Reclaiming my youth and other thoughts.

Monday, June 30, 2014

In my late teens/early twenties, I went through a rebellious phase of sorts. Admittedly, a very vanilla rebellion. While my peers boozed it up at parties, I pierced. And although one by one most of my piercings have been abandoned and left to close up, every so often I start to contemplate my coolness and try to stick a post through. As if somehow my youth is tied to their ability to reopen. In that gratifying moment when a post goes all the way through, I know that 19-year-old Sarah is still in there somewhere. Alive and kicking. I like her. She was fun. (If I could mash her with this wiser, more centered version of myself, I might be closer to finding the ideal me.)

My piercings remind me that I'm still hip. (Though the fact that I'm still using the term "hip" is no doubt proof that I am decidedly un-hip.) I've noticed that I re-pierce during times of change or when I'm feeling particularly boxed in. They remind me that an individual is still in there; a way to separate myself from the roles of mom and wife.

Last month I got the itch. Most summers I slip in a tiny nose ring, but the rest of the time I typically wear just diamond studs in my first piercing (19-year-old Sarah just yawned and rolled her eyes at this admission). That day, I set out to see if I could wear the first three. I was all in. Only, my third piercing on the left wouldn't budge. And believe me, I tried. And tried. And tried again. The less it gave in, the more determined I became to regain my youth. That same week Natalie touched on this very issue; I'm still convinced that paragraph was written just for me. (I clicked on the "again" and was also feeling her previous post on the matter.)

Taking matters into my own hands clearly wasn't working, so I sought out a professional. There is a piercing/tattoo parlor in our quaint little downtown, and I often walk by the sign. That day, I walked in and looked up an impossibly steep set of stairs. The parlor is located on the second floor of an old, historic building; the one open door in an otherwise abandoned-looking hallway straight out of an Alfred Hitchcock movie. Butterflies now flittering around my gut, I passed through the threshold. Behind the desk was a rather intimidating woman with every imaginable facial piercing. And chest tattoos, which I find to be incredibly hardcore because they certainly aren't for the faint of heart says me. I sat on a wooden bench, hands in lap like a schoolgirl while she chatted on the phone. For an uncomfortably long period of time before turning to me with an abrupt Can I help you? that set my butterflies even more aflutter. I reconsidered my desire to be cool many times over in those long moments.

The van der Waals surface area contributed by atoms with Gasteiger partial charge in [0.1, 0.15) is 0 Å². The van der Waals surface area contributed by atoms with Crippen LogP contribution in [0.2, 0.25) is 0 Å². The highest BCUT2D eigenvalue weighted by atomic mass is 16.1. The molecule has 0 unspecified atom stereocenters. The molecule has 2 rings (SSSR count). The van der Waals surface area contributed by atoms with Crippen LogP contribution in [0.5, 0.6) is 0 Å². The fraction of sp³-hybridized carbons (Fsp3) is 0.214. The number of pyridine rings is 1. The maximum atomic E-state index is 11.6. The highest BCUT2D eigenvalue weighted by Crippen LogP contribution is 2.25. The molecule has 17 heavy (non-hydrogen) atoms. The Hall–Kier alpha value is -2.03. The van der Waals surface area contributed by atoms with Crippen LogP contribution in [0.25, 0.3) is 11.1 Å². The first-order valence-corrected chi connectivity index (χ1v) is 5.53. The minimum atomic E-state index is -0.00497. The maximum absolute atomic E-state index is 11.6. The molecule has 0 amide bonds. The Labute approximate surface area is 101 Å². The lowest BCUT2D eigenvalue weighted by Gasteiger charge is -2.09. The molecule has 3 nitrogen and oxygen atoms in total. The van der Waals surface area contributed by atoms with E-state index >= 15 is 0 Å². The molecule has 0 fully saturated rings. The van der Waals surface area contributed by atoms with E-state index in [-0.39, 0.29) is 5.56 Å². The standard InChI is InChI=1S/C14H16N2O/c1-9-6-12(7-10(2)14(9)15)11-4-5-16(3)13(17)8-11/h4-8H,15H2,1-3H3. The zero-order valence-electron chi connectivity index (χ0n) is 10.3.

After explaining my predicament, she agreed to give it a go. Mid discussion, a rather worn looking young man walked through the door. I remember him being very, well, beige. His hair and clothes and skin were all coated in a dusting of dirt which made him seem entirely the same color. He got an even more curt Yeeeees?

I'd like a tattoo.
Of what?
A stack of pancakes. With butter.
Uh, okay. Where?
On my upper arm. 
How big?
Forty dollars big.

Just like that he was out the door with an appointment for later that same day. The lovely lady turned to me with a rather mystified expression and said Oh. My. God. He has a mullet. And, in that moment, I realized the absurdity of the situation: here I was trying to reclaim my youth through a third ear piercing, feeling very vulnerable and childlike; not at all resembling the brazen young adult I was aiming for. Then, in this seedy tattoo parlor, a man walks in and requests a stack of pancakes on his bicep. With butter. Never mind his vagrant status or unwashed smell or the fact that perhaps he should be spending his last forty bucks on an actual stack of pancakes. All she noticed was his mullet (which somehow looked sexy on MacGyver?). Needless to say the ridiculousness of my predicament became quite clear to me.

In the end, she got me re-pierced. It took some finagling on her part and mild discomfort on mine, but it's in there. It turns out she and I became unlikely friends and chatted rather effortlessly throughout the ordeal. I walked out the door with a cherry red ear and a renewed sense of self. Though I'm not rooting for the fourth hole any time soon. Baby steps.

Post a Comment

Comments make my heart go pitter-patter. Make sure you are not a no-reply blogger!